There’s a new way to buy, and it’s by the bunch. This e-commerce shift that has been called “the best secular trend” on CNBC and has steadily grown at a rate of more than 100 percent annually for the past five years. We’re talking about subscription model e-commerce — what it is, how it can apply to your business, and why consumers can’t get enough.
Convenience in a Box
The simple strategy is this: consumers pay a monthly or annual subscription charge and receive a steady flow of goods or services in return.
Some companies are buy-one-get-all, binge-inducing types (i.e. Hulu, Netflix, Spotify) in which one fee gives users endless access to streaming services. Then there are subscription boxes, which work on a consistent shipment basis — one monthly payment equals one monthly box of goodies — like Dollar Shave Club for razors or Trunk Club for personalized wardrobe picks. Frequency or quantity aside, the business model remains consistent — consumers pay a recurring fee, and brands provide a service or product on a recurring basis.
From the work-obsessed bicoastal to the uber busy mother of three, this new trend is often the epitome of consumer convenience. Not having to worry about restocking cabinets or running out of essentials like shaving cream — not to mention food (hi Blue Apron) — is super handy, and having everyday products built into budgets works well for the penny pinching (or just well-organized) guy or gal.
On the brand side, the positives are blatant: with rising acquisition costs associated with Facebook and Instagram ads, acquiring new customers is getting more and more expensive, so having a steady consumer base is key. Subscriptions have also been proven to increase customer loyalty and spend.
Customers are happy when they don’t have to think about the goods they need on a regular basis, and you, the soon-to-be-marketing-mogel, can rest easy because you’re cashing in on steady revenue with consistent customers. Too good to be true? Well… it can be.
Why Delivery Cadence Matters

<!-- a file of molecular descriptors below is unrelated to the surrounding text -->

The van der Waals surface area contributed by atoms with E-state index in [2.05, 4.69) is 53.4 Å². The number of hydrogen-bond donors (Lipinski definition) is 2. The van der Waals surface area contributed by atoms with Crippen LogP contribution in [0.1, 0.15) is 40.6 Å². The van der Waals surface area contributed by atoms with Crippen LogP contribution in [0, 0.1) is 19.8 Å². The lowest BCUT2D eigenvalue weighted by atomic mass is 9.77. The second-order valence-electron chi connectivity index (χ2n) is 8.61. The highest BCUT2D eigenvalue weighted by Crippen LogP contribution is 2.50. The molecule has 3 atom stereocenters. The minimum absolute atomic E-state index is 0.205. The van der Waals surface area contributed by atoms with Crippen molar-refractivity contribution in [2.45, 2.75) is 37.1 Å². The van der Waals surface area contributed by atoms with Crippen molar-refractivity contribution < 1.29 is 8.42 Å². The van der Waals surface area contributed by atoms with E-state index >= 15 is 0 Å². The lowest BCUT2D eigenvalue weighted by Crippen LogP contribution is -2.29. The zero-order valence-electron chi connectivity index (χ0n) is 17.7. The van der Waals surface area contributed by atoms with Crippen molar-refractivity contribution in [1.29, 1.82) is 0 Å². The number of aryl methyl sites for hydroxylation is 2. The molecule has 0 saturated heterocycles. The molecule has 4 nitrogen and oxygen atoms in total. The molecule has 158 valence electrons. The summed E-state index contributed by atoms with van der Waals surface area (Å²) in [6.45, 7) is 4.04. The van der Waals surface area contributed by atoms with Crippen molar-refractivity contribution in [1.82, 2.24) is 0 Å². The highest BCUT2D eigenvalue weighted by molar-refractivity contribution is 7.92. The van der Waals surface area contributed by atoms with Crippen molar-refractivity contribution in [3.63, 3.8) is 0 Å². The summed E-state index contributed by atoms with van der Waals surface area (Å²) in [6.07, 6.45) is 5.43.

While studies and consumers alike show that people love adorable, Instagrammable boxes delivered to their door, they are also super picky, and churn rate for these kinds of subscription based operations can get high. Consumers are just as quick to cancel services that don’t meet their expectations as they are to sign up and try in the first place. Even companies backed by top venture capitalists, like Birchbox, a subscription based beauty service that raised almost 90M in funding, have faltered as a result of unexpectedly high churn rates.
To combat this narrative, it’s become increasingly common to see brands shift from monthly to yearly subscriptions like Grove Collaborative and Public Goods, both of which started out as monthly subscription-only and quickly adapted to a yearly subscription or membership model — meaning consumers have access to the products they need but only receive shipments when they feel like it.
“With membership you can deliver value on a wider range of products without forcing people into unnatural consumption…which ultimately results in customer churn,” said Public Goods CEO and founder Morgan Hirsh, of his decision to move from a monthly to an annual subscription model.
E-commerce giants are not immune to this new wave of retail — even Amazon introduced a Subscribe and Save initiative to compete with emerging brands, and the numbers continue to climb. Research shows that fifteen percent of online shoppers have signed up for at least one e-commerce subscription service in the past year.
Subscription models are not just for the necessities, like shaving cream and toilet paper. Big ticket retailers are catching onto the trend, and seeing it as a way to keep consumers outfitted in the latest and greatest models of their product.
Take TaylorMade, a company that makes the #1 driver in golf. Golf equipment can get pricey, but TaylorMade’s unique upgrade model lets customers get their hands on the latest clubs by breaking down the cost into monthly payments. As the end of the program nears, customers have the option to upgrade, stopping payments on their old club, and starting payments on a new one. Bringing the latest gear within customers’ reach led to a major boost in conversions and AOV for TaylorMade. Interested to learn how they did it? Check out the case study.
Giving Shoppers Control
Subscription e-commerce is one more way to put buying power into the hands of today’s consumers. With cart abandonment a constant dilemma and steep competition in the online space, e-commerce companies need innovative ways to stand out and keep their customers happy and coming back. It’s not just about your product anymore. Giving consumers more ways to pay and shop puts their needs first and helps you provide a customer experience they crave.
With subscription models to match nearly any lifestyle or budget, this is truly the time of putting consumers in charge. To quote the beautiful and fabulous Bette Midler “I want it now, and I would like it delivered.” Here’s to not settling.